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Antique Jeffries Concertina For Sale


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I have a antique Jeffries concertina for sale.

It was my grandfathers, and eventually handed down to me, I don't think he every played it he had it

just for collecting. I don't know don't know anything about concertinas

I can try to answer any questions you might have, and send any additional


Bellows appears to hold air, buttons seam to work, a few of them spring back slowly after being

pressed in.

I'm not sure what the price should be, so I'm hoping this post will help me out.

Thank you, Mike


More Informtion on concertina:

Concertina is an Anglo

Key is probably B flat, I will be taking it to a local concertina dealer to find out the exact key.



Mike, Grosse Pointe, Michiganpost-10683-0-76992400-1372943161_thumb.jpgpost-10683-0-20459600-1372943182_thumb.jpgpost-10683-0-51850900-1372943203_thumb.jpgpost-10683-0-45717600-1372943223_thumb.jpg

Edited by martin8107
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Hi Mike,


Congratulations! Most here would hope this beautiful concertina can be kept in your family and that one of you will learn to play it. However, many here might also like to own it themselves if it does come up for sale.

This is potentially a very valuable instrument, although I think the market has been down from its peak in the past couple years. A proper restoration may not be cheap, depending on the condition of hundreds of internal parts. Interesting that I don't see a lever for the right-hand air button, looking through the hole for it -- that may just be the angle or lighting, but could indicate that the button is not merely missing or dislodged. Also, some small screws for the button-bushing-board are gone so someone has been inside this.


If each button gives (more or less) the same note whether expanding or compressing the bellows, this is a "duet" concertina. If the pitch of the notes changes when changing bellows direction, it is an "anglo chromatic" or "anglo" concertina and maybe more valuable in that case.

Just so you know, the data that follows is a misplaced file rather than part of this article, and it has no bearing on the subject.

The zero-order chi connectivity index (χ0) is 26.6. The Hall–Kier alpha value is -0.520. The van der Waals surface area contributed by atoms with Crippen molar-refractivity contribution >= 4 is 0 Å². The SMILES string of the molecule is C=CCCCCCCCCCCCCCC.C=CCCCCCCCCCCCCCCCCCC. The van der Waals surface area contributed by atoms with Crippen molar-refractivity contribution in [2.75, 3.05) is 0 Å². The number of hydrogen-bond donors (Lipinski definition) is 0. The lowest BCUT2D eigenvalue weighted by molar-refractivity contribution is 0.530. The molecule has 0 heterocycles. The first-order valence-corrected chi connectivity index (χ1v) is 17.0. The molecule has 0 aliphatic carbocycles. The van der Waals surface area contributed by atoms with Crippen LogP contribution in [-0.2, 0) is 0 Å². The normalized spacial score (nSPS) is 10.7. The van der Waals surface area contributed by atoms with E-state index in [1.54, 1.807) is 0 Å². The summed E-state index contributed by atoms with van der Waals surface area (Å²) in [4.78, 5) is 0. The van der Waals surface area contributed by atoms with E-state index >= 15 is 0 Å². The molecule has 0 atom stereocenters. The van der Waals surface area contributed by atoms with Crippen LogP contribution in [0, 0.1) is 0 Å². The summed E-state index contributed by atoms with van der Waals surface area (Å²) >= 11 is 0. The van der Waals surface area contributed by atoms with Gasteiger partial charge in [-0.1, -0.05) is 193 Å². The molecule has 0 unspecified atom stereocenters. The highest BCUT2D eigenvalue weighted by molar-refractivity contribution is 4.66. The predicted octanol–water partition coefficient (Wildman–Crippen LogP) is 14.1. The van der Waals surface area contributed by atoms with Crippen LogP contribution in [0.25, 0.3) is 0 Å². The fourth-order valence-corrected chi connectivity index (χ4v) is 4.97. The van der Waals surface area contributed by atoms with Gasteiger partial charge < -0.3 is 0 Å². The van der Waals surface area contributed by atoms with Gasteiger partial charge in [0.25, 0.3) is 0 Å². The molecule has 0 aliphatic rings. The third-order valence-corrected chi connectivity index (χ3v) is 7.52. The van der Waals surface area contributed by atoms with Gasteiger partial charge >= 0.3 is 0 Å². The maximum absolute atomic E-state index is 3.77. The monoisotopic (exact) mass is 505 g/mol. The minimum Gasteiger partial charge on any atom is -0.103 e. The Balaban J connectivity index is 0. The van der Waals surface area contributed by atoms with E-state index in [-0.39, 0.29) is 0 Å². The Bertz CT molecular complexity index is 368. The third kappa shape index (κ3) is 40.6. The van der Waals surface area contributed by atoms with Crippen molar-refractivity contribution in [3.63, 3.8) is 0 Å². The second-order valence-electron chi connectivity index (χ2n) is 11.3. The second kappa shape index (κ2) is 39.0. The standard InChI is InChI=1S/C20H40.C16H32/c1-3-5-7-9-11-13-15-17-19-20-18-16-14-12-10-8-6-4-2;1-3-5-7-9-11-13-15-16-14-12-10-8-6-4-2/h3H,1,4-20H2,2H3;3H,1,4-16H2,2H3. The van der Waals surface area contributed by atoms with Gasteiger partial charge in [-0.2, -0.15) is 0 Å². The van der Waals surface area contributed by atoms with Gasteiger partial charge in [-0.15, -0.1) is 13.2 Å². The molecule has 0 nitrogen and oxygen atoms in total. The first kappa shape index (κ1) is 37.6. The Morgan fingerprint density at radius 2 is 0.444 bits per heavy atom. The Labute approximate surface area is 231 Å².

Greg Jowaisas, the Button Box, or (ahem) I would be able to give this instrument a full appraisal and restoration estimate here in the US.


You can see a couple of Jeffries listed for sale on the Button Box website, but bear in mind 1) those are retail "asking" prices; those instruments have not found buyers at those prices, so far, after being offered for some time; 2) instruments sold by private parties usually command lower prices; 3) instruments sold before restoration often sell at a very great discount, reflecting the large cost, uncertainty, hassle, and substantial waiting time to restore them. However, that doesn't mean you necessarily want to get this restored yourself before offering it for sale, because different buyers can have different preferences about who restores a concertina, and how.


In fact, some potential buyers have a special interest in seeing and studying these instruments before they are restored. Some details of their original construction and subsequent history can only be learned by seeing them before a typical restoration.


Good luck with this adventure! I have a feeling you are about to learn a lot about concertinas, whether or not you plan to play yourself.


Paul Groff

Edited by Paul Groff
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The lack of an air button (with mechanism) suggests that it is probably a Jeffries Duett concertina. Testing the buttons as suggested above should confirm this.

I note that the last similar Jeffries Duet that was sold (on eBay), about a couple of years ago from a highly respected UK concertina dealer, went for £1800.

If it is an Anglo Concertina it should fetch more than that even in an unrestored state.


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The Jeffries duet noted by Inventor is a 62-button instrument centered around A.

This one appears to be 46(+/-) buttons which seems to be a rather limited scope for a duet.

Yes/no - ?

The key of the cental/core scale is also of interest.

If it is a duet with that limited of a scope, it would certainly be an interesting companion to my larger Jeffries duets.

I look forward to learning the results of the press and draw test.

Edited by danersen
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Interesting that I don't see a lever for the right-hand air button, looking through the hole for it -- that may just be the angle or lighting, but could indicate that the button is not merely missing or dislodged.